Mobile-First made people optimize for the mobile end point first, which had the tangible benefit that the other endpoints are all optimized as a result. However, with the advent of the Internet of Things people are already thinking about "next channels."

The Internet of Things is about the ambient quantification and associated predictive analytics applied to the Big Data models that will couple Artificial Intelligence systems to subsequently guide your life choices. If you think that sounds like mumbo jumbo then just wait till your watch warns you of your blood sugar level.

Beyond-Mobile-First and Omni-Channel means we need to think about all of our channel endpoints and give them all the optimal experience. This pretty much necessitates a client-side rendering approach with (adaptive) Responsive Delivery Cloud Transformation solutions as a fallback for dumb clients (no offense intended). I certainly see cross-compiled JavaScript and JSON as a viable Omni-channel solution and most IoT hardware vendors actually have chipsets that can run embedded JavaScript now.

Future channels include: automobiles; implicit wearable devices; explicit wearable devices; virtual reality devices; TVs; game consoles; eReaders; low end tablets; advertising boards; and even clothing. I actually had a programmable T-Shirt from CyberPunk 15 years ago - you could program different sequences which looked amazing in nightclubs (at least to me).

You need to choose the channel end points which are of interest to you and not all will be initially successful which is why you need to employ the guidance of technology strategists. Explicit wearable devices like Google Glass are financially prohibitive and the implicit wearable device market is fragmented without a clear leader. The automotive market for apps is not in a good shape due to the financial cost of getting an application released due to security sign-offs. Smart TVs seem to offer a bad form of widgets which you cannot interact with very well and the Angry Birds TV App looks quite prohibitive to one's health.

The future architecture looks to be client controlled rendering with JavaScript based frameworks (Angular, Embedded JavaScript, Cross-Compilation through Hyperloop) that pull the JSON data models they need through a combination of Mobile Backend as a Service and API Gateways. The allows a down-scaling of the traditionally heavy Java EE middle tier and a movement away from the expensive and monolithic server frameworks of yesteryear. Node scales far better than anything other than Scala/Lift and that is just the way the market is going.  We also have to consider the real wow factor of iOS 8 was transient channels which can maintain state between different user channel interactions. We will also see a shift from Customer Relationship Management software to Customer Experience Management software and Digital Enterprise Platforms, of which Adobe is leading the way in terms of mindshare.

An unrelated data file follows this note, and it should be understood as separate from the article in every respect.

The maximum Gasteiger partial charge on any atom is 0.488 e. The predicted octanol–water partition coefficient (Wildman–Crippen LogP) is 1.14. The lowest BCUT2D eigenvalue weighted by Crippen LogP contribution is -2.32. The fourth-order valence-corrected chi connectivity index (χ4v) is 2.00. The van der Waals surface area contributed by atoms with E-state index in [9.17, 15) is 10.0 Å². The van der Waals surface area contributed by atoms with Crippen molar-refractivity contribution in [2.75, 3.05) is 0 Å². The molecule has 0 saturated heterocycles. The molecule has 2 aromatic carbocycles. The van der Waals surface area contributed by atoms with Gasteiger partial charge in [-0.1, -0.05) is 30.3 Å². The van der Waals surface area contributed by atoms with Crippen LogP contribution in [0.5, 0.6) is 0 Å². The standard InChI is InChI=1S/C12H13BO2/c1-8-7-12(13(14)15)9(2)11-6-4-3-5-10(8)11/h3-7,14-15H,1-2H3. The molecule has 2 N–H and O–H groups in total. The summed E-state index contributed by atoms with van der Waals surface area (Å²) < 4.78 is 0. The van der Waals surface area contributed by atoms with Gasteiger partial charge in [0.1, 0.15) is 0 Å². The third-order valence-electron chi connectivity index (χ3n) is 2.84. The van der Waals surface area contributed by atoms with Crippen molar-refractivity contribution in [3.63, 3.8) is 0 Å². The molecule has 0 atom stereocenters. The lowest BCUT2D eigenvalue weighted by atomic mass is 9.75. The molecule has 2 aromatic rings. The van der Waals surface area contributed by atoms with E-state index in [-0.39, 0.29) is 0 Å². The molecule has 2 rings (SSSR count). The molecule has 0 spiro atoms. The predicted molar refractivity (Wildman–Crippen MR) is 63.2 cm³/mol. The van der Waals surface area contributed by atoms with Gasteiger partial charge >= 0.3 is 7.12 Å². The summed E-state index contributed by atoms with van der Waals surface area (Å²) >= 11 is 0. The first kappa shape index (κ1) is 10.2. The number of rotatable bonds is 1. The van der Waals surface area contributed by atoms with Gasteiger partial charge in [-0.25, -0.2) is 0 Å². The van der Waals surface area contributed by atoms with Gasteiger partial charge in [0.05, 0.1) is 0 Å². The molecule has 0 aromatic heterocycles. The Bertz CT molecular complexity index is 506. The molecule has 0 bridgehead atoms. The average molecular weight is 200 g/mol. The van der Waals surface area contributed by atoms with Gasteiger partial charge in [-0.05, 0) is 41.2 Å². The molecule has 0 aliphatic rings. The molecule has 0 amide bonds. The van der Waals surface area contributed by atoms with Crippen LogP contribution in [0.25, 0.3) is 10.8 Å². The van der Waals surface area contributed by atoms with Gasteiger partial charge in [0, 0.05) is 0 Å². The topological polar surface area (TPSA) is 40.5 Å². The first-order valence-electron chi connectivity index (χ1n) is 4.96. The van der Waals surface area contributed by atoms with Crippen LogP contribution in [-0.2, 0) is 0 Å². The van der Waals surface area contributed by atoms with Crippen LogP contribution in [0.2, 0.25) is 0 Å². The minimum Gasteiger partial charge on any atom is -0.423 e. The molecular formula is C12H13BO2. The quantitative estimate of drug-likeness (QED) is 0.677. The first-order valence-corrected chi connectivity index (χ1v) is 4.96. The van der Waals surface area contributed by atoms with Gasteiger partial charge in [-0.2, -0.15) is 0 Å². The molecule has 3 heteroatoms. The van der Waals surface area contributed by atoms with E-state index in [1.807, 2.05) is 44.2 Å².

I therefore propose the following definition of an effective digital strategy:

"Transient Omni-channel with dedicated channels for most of the following: desktop; mobile; tablets; eReaders; wearables; TVs; automobiles; and PoS. The correct channels are chosen by a business consultant who can accurately map your business model with appropriate technology predication. Builds on top of Cloud-First, Mobile-First, but adds in optimized end-point specific rendering for new channels like small screen wearables. This is achieved by the client pulling data through APIs to offer the very best experience; as opposed to the server pushing non-optimized presentational layers. Powered by a 4-tier architecture that utilizes API Gateways, Mobile Backend as a Service, data transformation and data virtualization. Customer Experience Management works in tandem with Customer Relationship Management to deliver Digital Enterprise Platforms. A focus on connected people and the new business models associated with that brave new world. The experience of the people is key and the way you connect to them and gauge their reactions should shape your business if you are to be successful"

~Peter Rogers, Chief Technologist, Studio 13, Cognizant

Kevin Benedict
Writer, Speaker, Editor
Senior Analyst, Digital Transformation, EBA, Center for the Future of Work Cognizant
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Learn about mobile strategies at
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Join the Google+ Community Mobile Enterprise Strategies
Recommended Strategy Book Code Halos
Recommended iPad App Code Halos for iPads

***Full Disclosure: These are my personal opinions. No company is silly enough to claim them. I am a mobility and digital transformation analyst, consultant and writer. I work with and have worked with many of the companies mentioned in my articles.

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More Stories By Kevin Benedict

Kevin Benedict is the Senior Analyst for Digital Transformation at Cognizant, a writer, speaker and SAP Mentor Alumnus. Follow him on Twitter @krbenedict. He is a popular speaker around the world on the topic of digital transformation and enterprise mobility. He maintains a busy schedule researching, writing and speaking at events in North America, Asia and Europe. He has over 25 years of experience working in the enterprise IT solutions industry.